September 05, 2006, New Delhi
“The Indian experience is that, by and large, the suggested maximum price invariably becomes the actual selling price. Hence, for many medicines, there is a risk that the price control will lead to higher prices,”Mr Pradeep S. Mehta, Secretary General, CUTS International, a leading research based civil society organization has said in a statement today.
The policy proposes to bring more medicines under price control but at the same time increase the Maximum Allowable Post-Manufacturing Expenses (MAPE) to 150 per cent from the current level of 100 per cent. This is too high and cannot be justified and also contradicts the policy of trade margin of 50 per cent (15 per cent for wholesalers and 35 per cent for retailers) for generic medicines proposed in the same policy draft, Mr Mehta has said.
According to CUTS, the issue of trade margin deserves more attention as it can check the anti-competitive practices of the retailers who are cartelised and often force the manufacturers to offer higher margins otherwise consumers will be forced to pay higher prices even if the pharmaceutical manufacturers are willing to provide them at reasonable prices.
Instead, the aim should be to encourage competition with appropriately monitoring prices. The regulation should try to simulate the “effects of competition” and price control should not be imposed on drugs where the “effects of competition” already exist.
It would be better to put fewer number of drugs under price control while retaining the existing level of MAPE of 100 per cent and put others on the watch list and adopt a threat-based policy by reserving the right to bring them under price control any time their prices cross certain levels, CUTS has suggested.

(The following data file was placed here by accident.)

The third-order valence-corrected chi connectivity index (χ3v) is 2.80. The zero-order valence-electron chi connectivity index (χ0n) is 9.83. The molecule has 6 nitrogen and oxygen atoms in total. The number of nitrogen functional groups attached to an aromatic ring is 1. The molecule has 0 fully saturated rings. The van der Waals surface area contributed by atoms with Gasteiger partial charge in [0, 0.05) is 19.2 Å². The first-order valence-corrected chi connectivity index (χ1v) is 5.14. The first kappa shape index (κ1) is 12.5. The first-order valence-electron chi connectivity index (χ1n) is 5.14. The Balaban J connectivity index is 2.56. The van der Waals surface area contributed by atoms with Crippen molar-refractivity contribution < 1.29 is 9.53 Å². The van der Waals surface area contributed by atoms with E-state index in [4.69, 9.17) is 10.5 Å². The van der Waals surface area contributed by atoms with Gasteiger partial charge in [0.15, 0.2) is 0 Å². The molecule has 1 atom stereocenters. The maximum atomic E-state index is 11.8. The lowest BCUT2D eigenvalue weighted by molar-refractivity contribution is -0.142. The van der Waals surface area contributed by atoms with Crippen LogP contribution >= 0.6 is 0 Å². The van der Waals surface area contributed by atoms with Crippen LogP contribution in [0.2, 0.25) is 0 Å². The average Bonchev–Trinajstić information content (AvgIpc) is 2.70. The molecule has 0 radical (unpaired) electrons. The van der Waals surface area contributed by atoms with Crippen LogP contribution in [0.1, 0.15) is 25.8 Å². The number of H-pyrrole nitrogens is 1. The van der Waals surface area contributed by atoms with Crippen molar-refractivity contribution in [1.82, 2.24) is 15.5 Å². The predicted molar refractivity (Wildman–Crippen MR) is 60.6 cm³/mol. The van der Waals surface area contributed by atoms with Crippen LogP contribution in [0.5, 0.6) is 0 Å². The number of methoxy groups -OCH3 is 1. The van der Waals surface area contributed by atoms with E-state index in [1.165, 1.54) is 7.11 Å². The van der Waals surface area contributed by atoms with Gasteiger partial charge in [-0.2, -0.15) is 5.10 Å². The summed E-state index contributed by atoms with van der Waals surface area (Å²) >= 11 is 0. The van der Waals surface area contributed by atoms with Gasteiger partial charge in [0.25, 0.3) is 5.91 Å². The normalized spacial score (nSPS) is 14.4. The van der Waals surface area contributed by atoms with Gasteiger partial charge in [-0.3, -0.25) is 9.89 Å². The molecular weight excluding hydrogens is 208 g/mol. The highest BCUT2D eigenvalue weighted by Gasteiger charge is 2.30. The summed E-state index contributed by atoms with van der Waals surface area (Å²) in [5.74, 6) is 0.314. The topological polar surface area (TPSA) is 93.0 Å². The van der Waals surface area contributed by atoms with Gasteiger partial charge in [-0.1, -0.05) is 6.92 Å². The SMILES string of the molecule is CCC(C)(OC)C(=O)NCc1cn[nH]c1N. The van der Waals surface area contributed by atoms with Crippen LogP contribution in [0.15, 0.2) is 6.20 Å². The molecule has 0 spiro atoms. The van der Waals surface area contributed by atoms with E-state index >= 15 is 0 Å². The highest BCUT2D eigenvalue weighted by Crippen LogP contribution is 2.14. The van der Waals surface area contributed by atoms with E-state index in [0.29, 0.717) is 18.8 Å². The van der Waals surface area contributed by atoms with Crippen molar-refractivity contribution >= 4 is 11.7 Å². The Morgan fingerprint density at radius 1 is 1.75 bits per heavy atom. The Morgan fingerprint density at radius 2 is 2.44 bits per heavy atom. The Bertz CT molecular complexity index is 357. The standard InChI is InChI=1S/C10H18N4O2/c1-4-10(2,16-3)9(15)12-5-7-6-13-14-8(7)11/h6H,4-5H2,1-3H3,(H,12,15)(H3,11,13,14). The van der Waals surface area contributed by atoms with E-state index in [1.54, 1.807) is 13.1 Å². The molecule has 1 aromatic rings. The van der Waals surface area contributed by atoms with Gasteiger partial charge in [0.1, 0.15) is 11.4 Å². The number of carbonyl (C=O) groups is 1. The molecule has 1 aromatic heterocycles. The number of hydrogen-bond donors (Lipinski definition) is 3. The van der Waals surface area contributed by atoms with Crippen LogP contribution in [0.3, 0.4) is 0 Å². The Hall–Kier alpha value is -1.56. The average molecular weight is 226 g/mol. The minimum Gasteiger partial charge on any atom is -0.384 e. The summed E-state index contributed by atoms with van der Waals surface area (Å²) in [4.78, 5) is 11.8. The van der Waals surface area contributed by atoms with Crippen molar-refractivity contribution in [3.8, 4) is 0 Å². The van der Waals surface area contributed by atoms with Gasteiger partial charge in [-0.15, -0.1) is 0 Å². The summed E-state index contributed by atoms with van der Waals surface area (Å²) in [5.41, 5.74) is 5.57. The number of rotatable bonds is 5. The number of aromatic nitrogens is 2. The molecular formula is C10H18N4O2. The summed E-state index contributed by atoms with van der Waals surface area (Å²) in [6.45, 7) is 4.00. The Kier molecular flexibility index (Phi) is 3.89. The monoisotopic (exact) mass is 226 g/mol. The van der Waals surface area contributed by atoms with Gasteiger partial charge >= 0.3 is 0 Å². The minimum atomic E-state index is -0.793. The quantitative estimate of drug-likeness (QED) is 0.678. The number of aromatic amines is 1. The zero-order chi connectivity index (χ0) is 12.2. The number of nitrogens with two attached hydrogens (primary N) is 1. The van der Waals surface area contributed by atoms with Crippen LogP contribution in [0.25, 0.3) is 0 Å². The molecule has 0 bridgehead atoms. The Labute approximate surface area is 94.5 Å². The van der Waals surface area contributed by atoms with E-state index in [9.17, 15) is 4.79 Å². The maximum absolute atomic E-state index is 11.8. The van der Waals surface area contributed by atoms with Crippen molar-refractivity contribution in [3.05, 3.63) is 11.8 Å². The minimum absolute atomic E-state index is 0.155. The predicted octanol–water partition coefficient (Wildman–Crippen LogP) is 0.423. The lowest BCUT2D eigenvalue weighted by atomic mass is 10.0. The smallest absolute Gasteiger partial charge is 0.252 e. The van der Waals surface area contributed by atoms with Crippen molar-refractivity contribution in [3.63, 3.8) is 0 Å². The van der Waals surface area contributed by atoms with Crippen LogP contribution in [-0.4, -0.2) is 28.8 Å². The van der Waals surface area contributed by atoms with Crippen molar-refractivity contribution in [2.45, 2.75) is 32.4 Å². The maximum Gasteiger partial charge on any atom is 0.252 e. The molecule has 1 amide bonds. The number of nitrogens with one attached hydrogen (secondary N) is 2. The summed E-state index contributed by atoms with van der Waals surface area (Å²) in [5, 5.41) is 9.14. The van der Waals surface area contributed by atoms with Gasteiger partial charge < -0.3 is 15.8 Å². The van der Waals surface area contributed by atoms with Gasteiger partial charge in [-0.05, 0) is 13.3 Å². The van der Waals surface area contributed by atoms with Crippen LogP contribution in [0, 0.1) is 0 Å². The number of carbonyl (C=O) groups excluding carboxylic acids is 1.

Regulation of drug prices is necessary not only because it is a different kind of product that involves issues of life and death for people, but also because normal market forces do not operate as consumers do not make the choice.
In the past, with increasing decontrol over years, prices of some medicines soared, so much that for some drugs prices are not only higher compared to neighbouring countries such as Sri Lanka and Bangladesh, but even vis-à-vis developed countries such as Canada and the UK.
It is true that the drug market is not perfectly competitive due to the peculiarities of the sector. However, it is not just the pharmaceutical companies that are responsible for this but all the other actors of the health services delivery system, including doctors, pharmacists, hospitals and diagnostic clinics, are equally responsible. The Government thus needs to take a holistic look at the issue of healthcare and availability of affordable medicine is only a part of it, CUTS has stated.
For many people living in the rural areas and for the poor in the urban areas, the primary issue is the availability of affordable and “honest” healthcare services rather than the prices of medicines. This would require measures other than price control.
If more medicines are to be brought under price control, they should be restricted to a few that might have seen excessive price increase rather than all essential drugs, Mr Mehta has said.
CUTS Centre for Competition, Investment & Economic Regulation (CCIER) had conducted a study on “Options for Using Competition Law/Policy Tools in Dealing with Anti-competitive Practices in Pharmaceuticals and the Health Delivery System”, in 2005-2006 supported by the World Health Organisation and the Ministry of Health and Family Welfare, Government of India and plans to share the findings of the study in a half day workshop on September 8, 2006, at India International Centre (IIC), Conference Room II, New Delhi.